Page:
This work inspired me to reflect on psychological projection. The more I reflected the more I realized how much projection penetrated our lives without us realizing it, and the more I connected it to my discomfort with some sort of criticism. The following paragraph is a quotation from the proposal: “In recent years, critical discussion of the contemporary world, of contemporary politics and society has conspicuously lacked depth. This applies as much to academia as it does to the media. Superficiality signifies a lack of thought from within. Reactions tend to be based less on a deeper critique of the system than on shallow attacks of a personal nature. Serious thought is substituted for the easier alternative of ‘scapegoat-ing’, of blaming others for the grievances of the world. Scapegoat-ing itself presents an ever greater dilemma because it tends to obscure basic questions such as the role and responsibility of the individual in today’s society. The mere fact that this shallow criticism leaves the structures of power intact suggests that something is wrong. Criticism of the status quo, of the duplicity and self-interest of those responsible for it may be justifiable, but to exclude oneself from this schema is hypocrisy.”

The title of the exhibition, a quotation from Lacan, aimed to encourage awareness of the responsibility of the individual in the viewer. Mapping projection in the threshold between the unconscious and conscious is believed to be constructive by virtue of reinforcing the inclusion of oneself in the picture. Only by starting from the personal—in this case not only by reflecting on the crucial role of projection in our everyday lives, but also by reminding ourselves of its reciprocal nature—can we draw possible associations between the specific and the universal. Projection, a specifically personal act that is shared by the entire human race, is an act that can encourage critical engagement by highlighting the everyday responsibilities of the individual and promoting a broader vision once responsibility is assumed. Unless projection is considered in this way, it is destined to remain eternally one-sided.

Another aspect of the process of the exhibition was also very formative for me, namely that   the concept was born out of a work of art rather than being an illustration of the idea of the curator. The vital task of the curator which is not to overshadow the artworks by using them solely as illustrations of his/her thoughts/ideas was made explicit by the organic process of I am certainly looking at the picture but I myself am in the picture. Furthermore, what differentiated the latter exhibition from the former was its loose connection with the political.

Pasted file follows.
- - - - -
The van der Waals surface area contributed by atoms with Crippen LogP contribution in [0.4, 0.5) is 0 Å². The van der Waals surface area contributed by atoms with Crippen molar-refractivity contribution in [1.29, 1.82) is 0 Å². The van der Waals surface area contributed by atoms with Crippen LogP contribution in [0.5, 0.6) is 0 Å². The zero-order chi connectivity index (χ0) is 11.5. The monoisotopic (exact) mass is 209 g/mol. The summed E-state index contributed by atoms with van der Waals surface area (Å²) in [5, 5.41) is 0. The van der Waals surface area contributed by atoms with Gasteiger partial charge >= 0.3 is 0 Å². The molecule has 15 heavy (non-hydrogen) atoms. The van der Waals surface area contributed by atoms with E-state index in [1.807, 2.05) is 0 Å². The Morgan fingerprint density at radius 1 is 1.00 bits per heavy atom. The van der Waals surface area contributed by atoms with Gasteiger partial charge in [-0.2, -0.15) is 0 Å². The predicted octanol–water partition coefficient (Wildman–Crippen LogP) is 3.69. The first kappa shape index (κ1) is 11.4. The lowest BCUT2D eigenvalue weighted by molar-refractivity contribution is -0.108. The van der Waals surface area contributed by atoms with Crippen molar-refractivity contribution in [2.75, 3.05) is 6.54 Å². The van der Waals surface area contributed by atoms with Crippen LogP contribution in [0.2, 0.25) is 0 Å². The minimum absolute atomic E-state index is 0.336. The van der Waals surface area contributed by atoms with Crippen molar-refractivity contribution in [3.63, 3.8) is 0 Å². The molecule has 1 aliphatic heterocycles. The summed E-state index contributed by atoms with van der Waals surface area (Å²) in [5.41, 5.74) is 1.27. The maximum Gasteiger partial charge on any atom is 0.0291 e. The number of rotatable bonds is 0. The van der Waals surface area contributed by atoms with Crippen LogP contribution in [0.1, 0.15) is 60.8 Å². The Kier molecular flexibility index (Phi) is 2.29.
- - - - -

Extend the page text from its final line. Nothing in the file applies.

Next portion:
Immediately after I am certainly looking at the picture but I myself am in the picture, I co-curated nightcomers, the night program of the 10th Istanbul Biennial. It consisted of video screenings in various parts of Istanbul for the whole duration of the Biennial. The concept of the nightcomers came historically from dazibao, a radically democratic form of street poster hung illegally within the public space during the Chinese Cultural Revolution as a means of protest. With the nightcomers project, we tried to appropriate the initial premise of this political act into the sphere of arts while at the same time modifying it. The modification was to include the process of selection, which dazibao did not have.

The way nightcomers interrelated with I am certainly looking at the picture but I myself am in the picture was in bringing theory into practice, in learning to put yourself into the picture as a curator. First of all, nightcomers was primarily about anonymity. Although most contemporary art is produced collectively, we have a tendency to believe in the individual creators. In contrast, nightcomers sought to play up the aspect of anonymity rather than promoting individual works and artists; it gave visibility to the works while rendering them anonymous. Secondly, nightcomers took place at public sites in Istanbul that are outside the traditional confines of art in physical and intellectual terms, and it tried to engage an audience that is not necessarily within the contemporary art circuit. However, simply because a work is out there does not make it necessarily public. This project raised a lot of questions at least for me about how to make things public, how to relate to the public and which forms are still capable of rendering things visible. Since the aim of the project is to integrate art more directly into the realm of the social, I believe that matters of concern exist only if the affected groups circle them as such by making them visible and perceptible in the public sphere (Simon Schaffer, “Public Experiments’ in Making Things Public: Atmospheres of Democracy, ed. Latour, Bruno and Weibel, Peter (Cambridge, Massachussets: The MIT Press) 302). Thirdly, it allowed examining how art serves towards legitimating and normalizing existing power relationships. The most apparent analogy between politics and art seemed to me that both encompass the hierarchy of inclusion and exclusion. Art especially legitimates this power relationship in the selection process. Even if our aim for nightcomers was to be as inclusive as possible, the ultimate challenge would have been to stick with the concept of dazibao by showing every work that was sent to us and thus ironically, to reject the power of the curator.